To put the venture investors’ doggedness into perspective, the usual investment cycle for a venture-backed company is two years, three at the outside. Since it can typically take a year or more to raise a venture round, venture-backed CEOs spend nearly all of their time raising money. But in this case, after the first two years, the company’s VCs still had to go back to their partners for fifteen more quarters assuring them that patience would pay off if only more money could be put in. That has got to be some kind of record.

Another fascinating aspect to this investment is the geography. Typically, VCs invest in local companies, where they can best apply their knowledge and experience, and they fund products intended for all markets but especially local markets. In this case, interestingly, a Boston-area investor chose to invest in a Boston-area company, which sounds like a standard formula, except that this particular company has a Paris office and had run both of its clinical trials in France. Furthermore, much of Genetix’ initial market was likely to be in Europe, which has a much higher number of beta-thalassemia patients for reasons of genetics. The gene that confers susceptibility is most widespread in the Mediterranean basin, the Middle East, southern China and in subtropical regions like Thailand.

But these confounding factors can also be seen as advantages. Leschly sees the company as a more international play than a European one, with an upcoming trial in ALD slated to recruit patients in the United States as well as in France. “France is a pioneer in gene therapy,” Leschly said. For example, due to France’s history as a hotbed of gene therapy basic and clinical research, not to mention the French location of both of the company’s key scientific advisors, founder Dr. Philippe Leboulch and Dr. Patrick Aubourg, the company’s French “second home” is a plus. “The future,” with the company headquarters remaining in Cambridge and trials in North America, Europe and possibly beyond, “is global.”

Figure 2: Science published this graphic in 1998 with an article of Steve Dickman

Perhaps the largest obstacle overcome by Genetix has to do with its field: gene therapy, the replacement in the body of “faulty” genes with functioning copies of the same genes. There is something inherently appealing about such a rewriting of the genetic code, awaking visions of overcoming disease by a process similar to debugging a computer program. That is just one of many reasons why venture investors – and reporters, granting agencies and others – fell so hard for gene therapy. And yet the field has not lived up to its promise – indeed, it has in many cases been a major disappointment.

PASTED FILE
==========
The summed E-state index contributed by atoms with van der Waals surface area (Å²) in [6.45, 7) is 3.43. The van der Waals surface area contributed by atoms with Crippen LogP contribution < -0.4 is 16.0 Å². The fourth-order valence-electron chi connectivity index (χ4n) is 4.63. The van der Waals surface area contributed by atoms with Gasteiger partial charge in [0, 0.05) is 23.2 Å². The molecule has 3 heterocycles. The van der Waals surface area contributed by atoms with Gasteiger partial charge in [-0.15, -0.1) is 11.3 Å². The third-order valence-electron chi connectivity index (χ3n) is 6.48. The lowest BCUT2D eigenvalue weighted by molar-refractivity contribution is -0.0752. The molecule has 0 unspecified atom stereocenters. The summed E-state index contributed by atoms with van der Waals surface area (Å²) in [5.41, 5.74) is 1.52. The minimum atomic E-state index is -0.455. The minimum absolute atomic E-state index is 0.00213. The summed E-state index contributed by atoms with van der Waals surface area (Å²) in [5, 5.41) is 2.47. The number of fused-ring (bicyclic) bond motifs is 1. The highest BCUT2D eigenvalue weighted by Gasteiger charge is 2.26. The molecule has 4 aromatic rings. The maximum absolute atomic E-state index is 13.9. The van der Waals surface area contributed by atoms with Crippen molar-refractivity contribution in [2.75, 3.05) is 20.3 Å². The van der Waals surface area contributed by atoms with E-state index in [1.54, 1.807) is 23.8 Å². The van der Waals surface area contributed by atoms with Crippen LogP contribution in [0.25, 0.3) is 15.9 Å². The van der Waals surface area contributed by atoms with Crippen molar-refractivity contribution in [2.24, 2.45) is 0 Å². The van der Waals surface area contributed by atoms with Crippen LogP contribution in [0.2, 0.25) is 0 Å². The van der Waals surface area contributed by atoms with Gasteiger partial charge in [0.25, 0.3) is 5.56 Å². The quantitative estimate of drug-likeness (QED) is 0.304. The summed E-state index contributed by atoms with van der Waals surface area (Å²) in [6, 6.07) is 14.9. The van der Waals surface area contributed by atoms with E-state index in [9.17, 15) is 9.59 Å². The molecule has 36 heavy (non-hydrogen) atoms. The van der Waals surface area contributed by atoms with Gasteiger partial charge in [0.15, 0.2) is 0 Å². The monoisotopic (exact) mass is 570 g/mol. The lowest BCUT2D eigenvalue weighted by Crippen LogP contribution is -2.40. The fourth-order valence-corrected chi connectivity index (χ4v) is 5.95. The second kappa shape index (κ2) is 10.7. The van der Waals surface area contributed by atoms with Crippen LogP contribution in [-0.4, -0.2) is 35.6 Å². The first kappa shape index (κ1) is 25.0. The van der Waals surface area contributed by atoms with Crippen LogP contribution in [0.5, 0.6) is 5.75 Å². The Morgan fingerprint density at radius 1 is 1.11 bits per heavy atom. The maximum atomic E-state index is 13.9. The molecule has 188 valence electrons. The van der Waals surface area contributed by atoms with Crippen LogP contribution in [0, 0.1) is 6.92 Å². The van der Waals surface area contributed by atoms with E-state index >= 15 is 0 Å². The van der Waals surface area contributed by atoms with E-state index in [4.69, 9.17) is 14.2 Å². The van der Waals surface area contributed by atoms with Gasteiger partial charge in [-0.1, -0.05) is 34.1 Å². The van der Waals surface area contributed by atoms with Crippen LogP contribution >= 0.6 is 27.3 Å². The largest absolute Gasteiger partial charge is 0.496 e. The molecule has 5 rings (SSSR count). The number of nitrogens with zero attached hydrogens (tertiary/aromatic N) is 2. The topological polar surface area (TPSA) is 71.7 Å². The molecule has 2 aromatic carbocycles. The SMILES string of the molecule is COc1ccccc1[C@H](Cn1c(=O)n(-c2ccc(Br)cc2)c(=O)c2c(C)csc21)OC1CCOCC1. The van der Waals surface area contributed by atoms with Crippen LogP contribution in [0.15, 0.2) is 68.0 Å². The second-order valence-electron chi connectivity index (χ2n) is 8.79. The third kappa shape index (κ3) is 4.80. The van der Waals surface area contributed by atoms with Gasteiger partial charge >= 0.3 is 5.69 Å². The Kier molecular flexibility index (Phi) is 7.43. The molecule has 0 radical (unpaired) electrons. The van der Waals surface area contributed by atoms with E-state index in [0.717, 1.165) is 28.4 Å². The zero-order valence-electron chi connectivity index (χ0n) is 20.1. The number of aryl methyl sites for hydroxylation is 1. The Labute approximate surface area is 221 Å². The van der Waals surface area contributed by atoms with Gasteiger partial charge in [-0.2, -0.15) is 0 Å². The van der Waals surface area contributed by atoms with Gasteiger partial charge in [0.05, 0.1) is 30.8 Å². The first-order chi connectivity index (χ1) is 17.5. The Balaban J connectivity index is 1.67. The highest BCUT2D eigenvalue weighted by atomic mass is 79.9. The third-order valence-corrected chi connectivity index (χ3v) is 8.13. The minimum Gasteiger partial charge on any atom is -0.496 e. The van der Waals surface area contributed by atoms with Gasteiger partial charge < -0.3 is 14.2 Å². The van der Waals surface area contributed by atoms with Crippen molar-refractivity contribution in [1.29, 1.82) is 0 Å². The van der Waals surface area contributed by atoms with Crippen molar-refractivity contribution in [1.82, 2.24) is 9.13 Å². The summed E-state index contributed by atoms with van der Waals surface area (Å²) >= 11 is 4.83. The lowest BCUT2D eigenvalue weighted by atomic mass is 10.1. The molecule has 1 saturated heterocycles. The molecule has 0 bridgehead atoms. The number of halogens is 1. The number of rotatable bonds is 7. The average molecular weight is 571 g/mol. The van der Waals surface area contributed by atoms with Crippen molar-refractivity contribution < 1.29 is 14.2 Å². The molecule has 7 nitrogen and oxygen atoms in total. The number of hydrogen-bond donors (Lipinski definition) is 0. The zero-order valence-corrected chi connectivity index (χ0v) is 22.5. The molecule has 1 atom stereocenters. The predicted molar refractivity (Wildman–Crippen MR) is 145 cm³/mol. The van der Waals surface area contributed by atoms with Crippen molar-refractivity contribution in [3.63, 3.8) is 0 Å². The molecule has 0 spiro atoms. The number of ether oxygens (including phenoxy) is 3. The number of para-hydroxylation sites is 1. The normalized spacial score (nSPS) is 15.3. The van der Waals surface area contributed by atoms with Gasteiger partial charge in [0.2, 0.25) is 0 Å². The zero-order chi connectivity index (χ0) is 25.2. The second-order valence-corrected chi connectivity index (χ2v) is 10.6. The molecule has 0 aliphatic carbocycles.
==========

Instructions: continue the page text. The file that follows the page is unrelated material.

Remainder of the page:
By 2003, when the company’s three investors began to converge on the company prior to the 2004 investment round, gene therapy had fallen so far that it seemed nearly unfinanceable. In our venture capital days, we were told by one wise source in VC that finding co-investors for our deal would turn out to be impossible. “Every fund has at least one investor who has been burned by a gene therapy investment,” this advisor said. “That guy, or gal, whoever it is, will make sure to step and kill this deal.” That is pretty close to what happened. Many investors were shown Genetix and very few of them took more than a cursory look.

Coming full circle
Three key developments have ensured that a gene therapy investment today is merely ‘edgy’ (the way it would be to move into a ‘marginal’ neighborhood, say, expecting it to gentrify) and no longer perceived as ‘clinically insane.’ These include: Genetix’ own clinical success with, apparently, no safety issues; some other positive trial results by venture-backed companies like Ceregene , AMT, and most recently and most lucratively, the publicly traded Transgene, a France-based company that just this past Wednesday, March 10, announced a licensing deal for its gene therapy product in oncology with Novartis for a potential – and staggering – $955 million (admittedly this number is largely payable only upon success in Phase 3 and beyond). The Transgene-Novartis deal is one of the largest deals ever for a gene therapy company and reflects a critical shift on the part of the pharmaceutical industry. The media is beginning to cover the resurgence of gene therapy, for example in the Science article “A Comeback for Gene Therapy.”